1. What a glorious blue sky Cathy!! And what a great collection of grasses and seedheads you have included in your bloomless vase, and although this was the route I thought I would be going down it wouldn’t have been as sparkly as yours! I too have learned to love grasses in recent years although most are not established clumps yet

    • Grasses do so well here – long hot summers seem to suit a lot of them and the Stipa especially cope with any amount of heat and drought. πŸ˜ƒ The blue sky was actually on Saturday as I took advantage of it to get my vase done and photographed early. I knew the fog was going to come down and once it is here it stays a while…

            • Partly I suppose, but also the area along the Danube river is renowned for autumn and winter fog. From the Alps up to Munich they get fall winds that blow the fog away, but these winds rarely have an effect as far north as we are. I think it is not quite as bad where we are now, but the old garden was on the slope of a narrow river valley just a few miles from the Danube and we had one year where we didn’t see the sun for three months!

  2. Such a pretty cut-crystal vase and flower-free, waterless πŸ˜‰ arrangement, Cathy. Grasses are so pretty this time of year and add much to the autumn garden. Love all the various seed heads, too. The birds have been picking at mine for months, nice to see.
    ‘Keep smiling and carry on gardening…’ Sage advice! πŸ™‚

  3. Well done Cathy! It is an arrangement and study in textures. I love it! It would have been fun to try this challenge, but I haven’t really been blogging or paying much attention to other blogs, or really anything on social media. Just needed a break from all the nastiness regarding the elections. Now that they are over, I hope people will return to some semblance of kindness and thrusting their unwanted opinions on others. Your arrangement was a lovely reprieve and I love the creativity you have shared with us!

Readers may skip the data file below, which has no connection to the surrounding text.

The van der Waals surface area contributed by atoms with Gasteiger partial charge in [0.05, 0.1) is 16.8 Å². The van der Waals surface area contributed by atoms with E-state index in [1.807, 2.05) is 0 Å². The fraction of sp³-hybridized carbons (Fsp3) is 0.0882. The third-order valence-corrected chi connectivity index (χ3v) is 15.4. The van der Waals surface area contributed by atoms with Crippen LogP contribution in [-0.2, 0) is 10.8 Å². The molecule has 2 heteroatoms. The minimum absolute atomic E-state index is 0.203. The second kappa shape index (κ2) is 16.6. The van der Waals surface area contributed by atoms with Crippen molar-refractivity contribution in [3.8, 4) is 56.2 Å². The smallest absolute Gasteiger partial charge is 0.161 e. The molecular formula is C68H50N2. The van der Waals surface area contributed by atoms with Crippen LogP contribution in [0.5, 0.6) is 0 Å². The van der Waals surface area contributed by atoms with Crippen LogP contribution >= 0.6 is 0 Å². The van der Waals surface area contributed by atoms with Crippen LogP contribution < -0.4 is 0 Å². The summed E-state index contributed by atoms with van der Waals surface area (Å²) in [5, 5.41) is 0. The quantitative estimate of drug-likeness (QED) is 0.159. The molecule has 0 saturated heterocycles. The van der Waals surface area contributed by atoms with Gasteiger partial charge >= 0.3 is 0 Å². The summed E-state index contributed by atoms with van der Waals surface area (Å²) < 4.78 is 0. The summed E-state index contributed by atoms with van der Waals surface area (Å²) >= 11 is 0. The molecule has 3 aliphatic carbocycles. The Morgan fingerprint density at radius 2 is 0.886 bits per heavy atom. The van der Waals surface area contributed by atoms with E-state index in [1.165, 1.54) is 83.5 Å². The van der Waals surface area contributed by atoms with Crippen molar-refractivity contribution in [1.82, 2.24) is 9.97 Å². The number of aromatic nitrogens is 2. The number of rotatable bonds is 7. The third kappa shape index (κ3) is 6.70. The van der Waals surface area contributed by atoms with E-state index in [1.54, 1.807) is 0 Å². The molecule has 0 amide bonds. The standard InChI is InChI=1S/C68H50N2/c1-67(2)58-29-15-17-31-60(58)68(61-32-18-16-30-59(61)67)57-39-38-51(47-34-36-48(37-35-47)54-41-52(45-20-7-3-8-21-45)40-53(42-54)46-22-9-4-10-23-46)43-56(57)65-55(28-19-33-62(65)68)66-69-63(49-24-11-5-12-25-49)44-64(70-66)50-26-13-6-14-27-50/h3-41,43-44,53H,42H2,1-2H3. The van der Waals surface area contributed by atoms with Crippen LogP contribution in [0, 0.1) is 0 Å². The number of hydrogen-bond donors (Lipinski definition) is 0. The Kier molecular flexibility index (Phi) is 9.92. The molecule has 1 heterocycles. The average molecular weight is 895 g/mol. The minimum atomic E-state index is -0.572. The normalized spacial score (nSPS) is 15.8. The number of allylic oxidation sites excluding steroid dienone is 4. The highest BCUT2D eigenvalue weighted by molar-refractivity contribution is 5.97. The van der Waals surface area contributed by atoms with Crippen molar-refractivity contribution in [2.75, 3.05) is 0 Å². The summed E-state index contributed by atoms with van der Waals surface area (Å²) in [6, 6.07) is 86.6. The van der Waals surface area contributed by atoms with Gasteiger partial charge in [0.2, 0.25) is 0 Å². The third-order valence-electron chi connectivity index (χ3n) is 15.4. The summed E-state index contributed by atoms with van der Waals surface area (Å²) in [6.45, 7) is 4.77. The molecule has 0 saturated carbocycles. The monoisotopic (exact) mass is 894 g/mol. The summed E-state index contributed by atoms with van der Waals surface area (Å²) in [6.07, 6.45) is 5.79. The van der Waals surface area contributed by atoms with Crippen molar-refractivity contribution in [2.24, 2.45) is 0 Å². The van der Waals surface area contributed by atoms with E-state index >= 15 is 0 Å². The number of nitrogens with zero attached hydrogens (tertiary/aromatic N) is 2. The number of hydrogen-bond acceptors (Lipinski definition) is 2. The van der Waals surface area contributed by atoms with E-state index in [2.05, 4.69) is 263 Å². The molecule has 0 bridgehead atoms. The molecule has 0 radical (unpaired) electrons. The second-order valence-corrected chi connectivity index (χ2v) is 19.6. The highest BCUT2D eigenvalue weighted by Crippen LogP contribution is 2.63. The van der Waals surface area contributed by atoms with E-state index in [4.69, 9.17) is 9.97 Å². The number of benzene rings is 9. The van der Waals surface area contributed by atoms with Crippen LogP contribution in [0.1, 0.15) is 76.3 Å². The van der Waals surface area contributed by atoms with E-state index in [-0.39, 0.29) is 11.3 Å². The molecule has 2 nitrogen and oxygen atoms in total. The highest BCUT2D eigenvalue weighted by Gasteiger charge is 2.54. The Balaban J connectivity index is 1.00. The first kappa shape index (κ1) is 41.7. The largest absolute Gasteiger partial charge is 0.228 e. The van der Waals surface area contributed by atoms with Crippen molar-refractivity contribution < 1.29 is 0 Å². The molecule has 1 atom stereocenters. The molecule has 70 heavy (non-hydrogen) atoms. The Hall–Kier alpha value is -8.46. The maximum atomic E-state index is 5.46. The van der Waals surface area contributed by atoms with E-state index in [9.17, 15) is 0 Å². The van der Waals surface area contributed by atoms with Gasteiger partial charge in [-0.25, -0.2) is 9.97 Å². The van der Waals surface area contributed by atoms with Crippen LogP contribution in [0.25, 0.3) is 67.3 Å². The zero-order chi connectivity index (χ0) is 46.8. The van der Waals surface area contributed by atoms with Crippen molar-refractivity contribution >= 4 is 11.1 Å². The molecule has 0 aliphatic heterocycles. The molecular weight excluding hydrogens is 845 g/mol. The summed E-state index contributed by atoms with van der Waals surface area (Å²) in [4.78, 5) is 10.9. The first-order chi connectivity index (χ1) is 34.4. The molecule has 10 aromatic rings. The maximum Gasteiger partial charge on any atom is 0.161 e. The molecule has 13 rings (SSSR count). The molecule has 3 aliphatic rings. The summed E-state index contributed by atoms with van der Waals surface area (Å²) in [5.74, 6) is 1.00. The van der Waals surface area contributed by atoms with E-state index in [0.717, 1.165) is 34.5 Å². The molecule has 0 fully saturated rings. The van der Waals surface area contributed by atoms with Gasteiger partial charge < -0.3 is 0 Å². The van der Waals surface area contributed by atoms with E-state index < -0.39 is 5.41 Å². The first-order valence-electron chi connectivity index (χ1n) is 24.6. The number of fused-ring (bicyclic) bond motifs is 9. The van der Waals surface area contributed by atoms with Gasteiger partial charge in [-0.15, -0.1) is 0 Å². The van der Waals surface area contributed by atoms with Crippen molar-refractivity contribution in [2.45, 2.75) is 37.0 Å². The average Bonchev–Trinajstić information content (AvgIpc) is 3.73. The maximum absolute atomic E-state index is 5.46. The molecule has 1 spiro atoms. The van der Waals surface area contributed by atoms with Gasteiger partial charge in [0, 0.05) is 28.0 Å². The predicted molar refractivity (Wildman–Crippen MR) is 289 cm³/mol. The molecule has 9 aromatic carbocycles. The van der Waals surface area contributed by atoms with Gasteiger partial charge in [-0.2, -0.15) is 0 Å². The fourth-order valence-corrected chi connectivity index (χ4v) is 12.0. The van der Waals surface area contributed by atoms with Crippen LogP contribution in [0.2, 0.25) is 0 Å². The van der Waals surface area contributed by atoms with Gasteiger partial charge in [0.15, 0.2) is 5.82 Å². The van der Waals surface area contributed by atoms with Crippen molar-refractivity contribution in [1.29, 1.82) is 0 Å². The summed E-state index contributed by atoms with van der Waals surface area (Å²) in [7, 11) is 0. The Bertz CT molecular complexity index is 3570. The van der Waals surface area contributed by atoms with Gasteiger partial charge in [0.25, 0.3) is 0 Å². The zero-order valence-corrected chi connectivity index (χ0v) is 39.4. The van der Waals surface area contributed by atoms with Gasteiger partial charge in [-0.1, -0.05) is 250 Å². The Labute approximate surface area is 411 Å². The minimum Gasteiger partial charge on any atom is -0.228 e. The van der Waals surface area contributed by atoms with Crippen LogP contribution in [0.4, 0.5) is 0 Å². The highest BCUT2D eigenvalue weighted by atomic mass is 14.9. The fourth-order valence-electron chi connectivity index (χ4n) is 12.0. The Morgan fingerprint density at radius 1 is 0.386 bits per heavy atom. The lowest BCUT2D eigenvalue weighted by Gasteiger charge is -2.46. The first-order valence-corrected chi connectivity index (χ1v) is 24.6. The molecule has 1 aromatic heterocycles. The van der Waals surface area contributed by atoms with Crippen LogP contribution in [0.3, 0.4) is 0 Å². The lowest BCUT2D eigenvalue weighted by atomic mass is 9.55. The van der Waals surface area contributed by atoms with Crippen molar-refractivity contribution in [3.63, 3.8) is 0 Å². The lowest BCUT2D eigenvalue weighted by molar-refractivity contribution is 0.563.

• Hi Cindy. I know how you feel and have been avoiding news recently too. It is all fake anyway,! LOL! I hope your garden still has something in it to offer some comfort, even if it doesn’t make it into a vase. πŸ˜‰πŸ€—

  4. That is beautiful! Gosh, I love this challenge and I regret that I didn’t join in this time. It’s been a pleasure to see the creativity with this week’s vases, and yours is incredible. Thanks for sharing!

    • I expect I will eventually remember which ones are which, but I am still a novice really only having discovered the beauty of grasses a few years ago. πŸ˜‰

  5. Who needs flowers Cathy? Some shimmering grasses there and the allium heads are splendid. That perfect blue sky makes a great backdrop for your photo πŸ˜„